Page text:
Flags were lowered to half mast at San Francisco’s City Hall as the death toll from the Uvalde, Texas, massacre rose from 18 to 21. All but three of the dead were children.
“It’s unbearable that within the past 10 days, parents, grandparents, children, and grandchildren have been taken from us through heinous acts of violence,” Mayor London Breed wrote on Twitter.
The shooting at Robb Elementary School in Texas was the latest in a string of massacres to rock the nation in recent days, including the mass murder spree in Buffalo on May 14 by an alleged white supremacist and the Laguna Woods Taiwanese church shooting a day later. Tuesday’s shooting happened just 10 years after a gunman killed 20 children and six staffers at Sandy Hook Elementary School.
California leaders, meanwhile, implored Congress to enact stronger gun control laws in the wake of Tuesday’s massacre.
“These mass murders aren’t inevitable,” he tweeted. “It doesn’t have to be this way. We need fewer guns. Congress must act.”
Gov. Gavin Newsom echoed the sentiment, saying the shooting that claimed the lives of so many children was preventable.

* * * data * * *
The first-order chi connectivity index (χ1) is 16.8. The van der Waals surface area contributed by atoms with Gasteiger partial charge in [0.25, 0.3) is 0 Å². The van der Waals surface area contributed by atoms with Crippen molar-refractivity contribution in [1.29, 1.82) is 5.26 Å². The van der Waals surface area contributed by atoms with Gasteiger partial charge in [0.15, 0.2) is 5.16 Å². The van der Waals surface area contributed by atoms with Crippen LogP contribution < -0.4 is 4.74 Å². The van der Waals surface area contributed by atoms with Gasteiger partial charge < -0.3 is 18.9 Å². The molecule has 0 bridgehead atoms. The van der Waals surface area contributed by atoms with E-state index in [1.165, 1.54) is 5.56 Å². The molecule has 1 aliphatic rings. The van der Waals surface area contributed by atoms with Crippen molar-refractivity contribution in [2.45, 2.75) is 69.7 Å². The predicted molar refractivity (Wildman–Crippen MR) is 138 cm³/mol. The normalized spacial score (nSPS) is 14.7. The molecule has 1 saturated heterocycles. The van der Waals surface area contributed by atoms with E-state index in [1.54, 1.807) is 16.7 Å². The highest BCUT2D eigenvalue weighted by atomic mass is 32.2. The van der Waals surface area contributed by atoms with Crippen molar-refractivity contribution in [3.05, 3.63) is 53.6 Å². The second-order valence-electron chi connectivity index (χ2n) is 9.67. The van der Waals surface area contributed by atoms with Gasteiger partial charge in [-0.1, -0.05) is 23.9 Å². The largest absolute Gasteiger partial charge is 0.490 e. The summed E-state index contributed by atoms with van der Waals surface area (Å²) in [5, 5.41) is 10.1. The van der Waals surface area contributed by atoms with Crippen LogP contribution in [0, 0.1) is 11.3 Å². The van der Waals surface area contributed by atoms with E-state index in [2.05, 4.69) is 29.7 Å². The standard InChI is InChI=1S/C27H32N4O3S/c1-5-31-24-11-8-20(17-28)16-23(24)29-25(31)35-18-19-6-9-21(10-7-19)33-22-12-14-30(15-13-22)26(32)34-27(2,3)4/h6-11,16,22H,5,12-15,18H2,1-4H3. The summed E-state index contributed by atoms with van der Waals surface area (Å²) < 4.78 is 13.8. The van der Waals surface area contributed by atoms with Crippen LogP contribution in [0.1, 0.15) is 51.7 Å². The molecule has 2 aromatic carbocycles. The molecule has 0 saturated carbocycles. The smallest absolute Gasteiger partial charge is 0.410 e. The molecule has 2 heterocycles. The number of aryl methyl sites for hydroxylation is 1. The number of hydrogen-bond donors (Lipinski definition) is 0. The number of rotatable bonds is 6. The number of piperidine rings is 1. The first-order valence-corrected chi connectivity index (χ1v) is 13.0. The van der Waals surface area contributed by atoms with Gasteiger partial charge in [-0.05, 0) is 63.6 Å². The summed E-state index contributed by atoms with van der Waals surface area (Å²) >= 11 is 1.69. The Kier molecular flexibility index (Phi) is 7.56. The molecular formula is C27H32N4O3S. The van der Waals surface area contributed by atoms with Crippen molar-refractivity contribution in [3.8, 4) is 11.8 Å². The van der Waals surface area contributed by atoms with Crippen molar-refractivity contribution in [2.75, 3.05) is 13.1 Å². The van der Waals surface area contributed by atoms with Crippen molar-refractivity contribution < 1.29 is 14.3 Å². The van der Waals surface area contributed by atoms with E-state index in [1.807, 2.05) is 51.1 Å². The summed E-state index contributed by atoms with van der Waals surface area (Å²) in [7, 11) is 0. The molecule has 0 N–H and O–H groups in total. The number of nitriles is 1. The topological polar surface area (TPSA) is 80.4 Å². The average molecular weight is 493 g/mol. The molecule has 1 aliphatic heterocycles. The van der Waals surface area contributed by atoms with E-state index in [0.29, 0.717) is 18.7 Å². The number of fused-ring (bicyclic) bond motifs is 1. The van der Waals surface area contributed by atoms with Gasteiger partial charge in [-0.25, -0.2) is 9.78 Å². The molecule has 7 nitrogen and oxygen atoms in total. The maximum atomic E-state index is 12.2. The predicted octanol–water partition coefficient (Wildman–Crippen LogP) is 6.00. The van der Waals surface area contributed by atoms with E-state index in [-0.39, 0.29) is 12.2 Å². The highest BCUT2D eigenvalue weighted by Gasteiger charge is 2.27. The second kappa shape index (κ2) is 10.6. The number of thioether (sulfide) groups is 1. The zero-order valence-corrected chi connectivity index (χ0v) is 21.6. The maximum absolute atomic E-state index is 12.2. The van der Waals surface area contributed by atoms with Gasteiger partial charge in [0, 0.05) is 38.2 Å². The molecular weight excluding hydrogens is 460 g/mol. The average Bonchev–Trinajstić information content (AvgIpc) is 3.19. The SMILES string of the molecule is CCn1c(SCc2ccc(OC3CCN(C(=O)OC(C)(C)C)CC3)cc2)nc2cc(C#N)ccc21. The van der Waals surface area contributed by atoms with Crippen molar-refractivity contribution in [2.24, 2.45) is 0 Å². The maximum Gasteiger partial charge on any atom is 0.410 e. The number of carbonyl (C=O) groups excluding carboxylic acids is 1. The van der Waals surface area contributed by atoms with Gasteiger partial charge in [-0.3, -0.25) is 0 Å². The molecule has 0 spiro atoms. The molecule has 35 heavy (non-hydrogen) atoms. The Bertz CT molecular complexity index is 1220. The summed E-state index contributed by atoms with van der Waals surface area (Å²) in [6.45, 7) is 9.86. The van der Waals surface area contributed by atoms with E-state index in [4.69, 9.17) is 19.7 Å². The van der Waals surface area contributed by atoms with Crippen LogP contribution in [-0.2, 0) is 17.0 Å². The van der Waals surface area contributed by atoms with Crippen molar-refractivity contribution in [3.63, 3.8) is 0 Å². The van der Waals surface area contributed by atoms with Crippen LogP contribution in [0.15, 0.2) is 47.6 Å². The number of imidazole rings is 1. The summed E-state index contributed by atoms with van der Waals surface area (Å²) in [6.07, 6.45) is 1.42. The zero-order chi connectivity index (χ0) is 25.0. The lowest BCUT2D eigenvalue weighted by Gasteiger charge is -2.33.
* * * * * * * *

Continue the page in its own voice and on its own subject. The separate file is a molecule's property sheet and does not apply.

“Another shooting,” he wrote on Twitter. “And the GOP won’t do a damn thing about it. We need nationwide, comprehensive, commonsense gun safety NOW.”
Officials in Texas identified the killer as an 18-year-old who opened fire with a handgun and possibly a rifle, according to Associated Press reports.
House Speaker Nancy Pelosi of San Francisco linked the shooting to a “crisis of existential proportions for our children and every American.” Congress, she said, has done nothing but offer “hollow words after these shootings while opposing all efforts to save lives.”
Sen. Dianne Feinstein said she’s “just speechless” at “the evil that is running rampant.”
“And behind all of these acts is a firearm,” she tweeted. “After every shooting, I ask how many deaths is too many? And after every mass shooting, the news recedes as Republicans refuse to take any action to limit these deaths.”
Golden State Warriors coach Steve Kerr used his media availability Tuesday before Game 4 of the Western Conference Finals to name names, singling out Sen. Mitch McConnell for not doing enough to rein in gun violence.
“When are we going to do something?” Kerr asked, angrily. “I’m tired.”
The issue hits home for Kerr, who was in college when his father was assassinated by gunmen while serving as president of the American University in Beirut in 1984.
The coach also condemned McConnell and the “50 senators right now who refuse to vote” on HR 8, which would mandate universal background checks—even for private sellers, who are now exempt—but has been languishing since it passed with bipartisan support by the House in March 2021.
“I’m so tired of getting up here and offering condolences to the devastated families that are out there,” Kerr said. “I’m so tired. Excuse me. I’m sorry. I’m tired of the moments of silence. Enough.”
Jennifer Wadsworth can be reached at [email protected]